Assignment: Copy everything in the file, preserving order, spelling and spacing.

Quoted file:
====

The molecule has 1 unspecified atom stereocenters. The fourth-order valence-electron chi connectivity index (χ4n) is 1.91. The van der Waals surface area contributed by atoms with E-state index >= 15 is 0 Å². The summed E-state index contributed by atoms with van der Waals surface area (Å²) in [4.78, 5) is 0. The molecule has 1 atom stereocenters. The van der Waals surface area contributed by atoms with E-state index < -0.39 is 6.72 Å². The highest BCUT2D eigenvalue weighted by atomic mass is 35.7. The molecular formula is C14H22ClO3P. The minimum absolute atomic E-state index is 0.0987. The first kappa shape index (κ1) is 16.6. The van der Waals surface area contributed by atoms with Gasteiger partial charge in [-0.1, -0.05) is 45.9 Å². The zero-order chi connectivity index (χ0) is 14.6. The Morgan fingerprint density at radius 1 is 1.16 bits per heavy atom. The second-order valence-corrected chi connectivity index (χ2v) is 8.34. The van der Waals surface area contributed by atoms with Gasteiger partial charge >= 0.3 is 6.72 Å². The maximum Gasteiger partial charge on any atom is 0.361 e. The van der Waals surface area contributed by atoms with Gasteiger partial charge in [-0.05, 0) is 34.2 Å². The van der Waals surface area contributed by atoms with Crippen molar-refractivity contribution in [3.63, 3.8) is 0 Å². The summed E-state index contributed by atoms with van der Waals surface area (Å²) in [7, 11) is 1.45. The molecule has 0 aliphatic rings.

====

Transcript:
The molecule has 1 unspecified atom stereocenters. The fourth-order valence-electron chi connectivity index (χ4n) is 1.91. The van der Waals surface area contributed by atoms with E-state index >= 15 is 0 Å². The summed E-state index contributed by atoms with van der Waals surface area (Å²) in [4.78, 5) is 0. The molecule has 1 atom stereocenters. The van der Waals surface area contributed by atoms with E-state index < -0.39 is 6.72 Å². The highest BCUT2D eigenvalue weighted by atomic mass is 35.7. The molecular formula is C14H22ClO3P. The minimum absolute atomic E-state index is 0.0987. The first kappa shape index (κ1) is 16.6. The van der Waals surface area contributed by atoms with Gasteiger partial charge in [-0.1, -0.05) is 45.9 Å². The zero-order chi connectivity index (χ0) is 14.6. The Morgan fingerprint density at radius 1 is 1.16 bits per heavy atom. The second-order valence-corrected chi connectivity index (χ2v) is 8.34. The van der Waals surface area contributed by atoms with Gasteiger partial charge >= 0.3 is 6.72 Å². The maximum Gasteiger partial charge on any atom is 0.361 e. The van der Waals surface area contributed by atoms with Gasteiger partial charge in [-0.05, 0) is 34.2 Å². The van der Waals surface area contributed by atoms with Crippen molar-refractivity contribution in [3.63, 3.8) is 0 Å². The summed E-state index contributed by atoms with van der Waals surface area (Å²) in [7, 11) is 1.45. The molecule has 0 aliphatic rings.